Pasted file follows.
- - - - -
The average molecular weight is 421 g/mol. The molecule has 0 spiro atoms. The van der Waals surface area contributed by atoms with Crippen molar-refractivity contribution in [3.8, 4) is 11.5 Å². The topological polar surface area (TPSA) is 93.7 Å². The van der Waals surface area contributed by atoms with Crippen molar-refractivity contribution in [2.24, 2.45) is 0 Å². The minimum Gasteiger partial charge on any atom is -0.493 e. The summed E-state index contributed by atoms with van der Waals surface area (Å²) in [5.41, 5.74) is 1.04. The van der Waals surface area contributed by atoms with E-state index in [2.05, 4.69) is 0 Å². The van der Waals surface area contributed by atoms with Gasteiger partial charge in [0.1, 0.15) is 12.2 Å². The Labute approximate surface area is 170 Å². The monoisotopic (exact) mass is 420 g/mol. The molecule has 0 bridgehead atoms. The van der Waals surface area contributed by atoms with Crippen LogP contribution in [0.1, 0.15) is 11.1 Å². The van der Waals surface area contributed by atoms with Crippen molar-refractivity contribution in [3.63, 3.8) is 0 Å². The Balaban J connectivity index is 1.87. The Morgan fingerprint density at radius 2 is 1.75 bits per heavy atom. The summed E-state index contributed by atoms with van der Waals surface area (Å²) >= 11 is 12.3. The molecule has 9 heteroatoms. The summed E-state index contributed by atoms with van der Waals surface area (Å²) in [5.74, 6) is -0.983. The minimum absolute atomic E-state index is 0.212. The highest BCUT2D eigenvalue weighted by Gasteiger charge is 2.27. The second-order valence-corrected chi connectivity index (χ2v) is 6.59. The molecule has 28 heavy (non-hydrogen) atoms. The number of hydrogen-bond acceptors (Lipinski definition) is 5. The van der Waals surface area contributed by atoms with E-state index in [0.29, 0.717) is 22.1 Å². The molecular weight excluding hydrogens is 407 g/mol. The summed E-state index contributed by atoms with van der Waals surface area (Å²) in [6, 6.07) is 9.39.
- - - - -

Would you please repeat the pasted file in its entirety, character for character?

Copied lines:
The average molecular weight is 421 g/mol. The molecule has 0 spiro atoms. The van der Waals surface area contributed by atoms with Crippen molar-refractivity contribution in [3.8, 4) is 11.5 Å². The topological polar surface area (TPSA) is 93.7 Å². The van der Waals surface area contributed by atoms with Crippen molar-refractivity contribution in [2.24, 2.45) is 0 Å². The minimum Gasteiger partial charge on any atom is -0.493 e. The summed E-state index contributed by atoms with van der Waals surface area (Å²) in [5.41, 5.74) is 1.04. The van der Waals surface area contributed by atoms with E-state index in [2.05, 4.69) is 0 Å². The van der Waals surface area contributed by atoms with Gasteiger partial charge in [0.1, 0.15) is 12.2 Å². The Labute approximate surface area is 170 Å². The monoisotopic (exact) mass is 420 g/mol. The molecule has 0 bridgehead atoms. The van der Waals surface area contributed by atoms with Crippen LogP contribution in [0.1, 0.15) is 11.1 Å². The van der Waals surface area contributed by atoms with Crippen molar-refractivity contribution in [3.63, 3.8) is 0 Å². The Balaban J connectivity index is 1.87. The Morgan fingerprint density at radius 2 is 1.75 bits per heavy atom. The summed E-state index contributed by atoms with van der Waals surface area (Å²) >= 11 is 12.3. The molecule has 9 heteroatoms. The summed E-state index contributed by atoms with van der Waals surface area (Å²) in [5.74, 6) is -0.983. The minimum absolute atomic E-state index is 0.212. The highest BCUT2D eigenvalue weighted by Gasteiger charge is 2.27. The second-order valence-corrected chi connectivity index (χ2v) is 6.59. The molecule has 28 heavy (non-hydrogen) atoms. The number of hydrogen-bond acceptors (Lipinski definition) is 5. The van der Waals surface area contributed by atoms with E-state index in [0.29, 0.717) is 22.1 Å². The molecular weight excluding hydrogens is 407 g/mol. The summed E-state index contributed by atoms with van der Waals surface area (Å²) in [6, 6.07) is 9.39.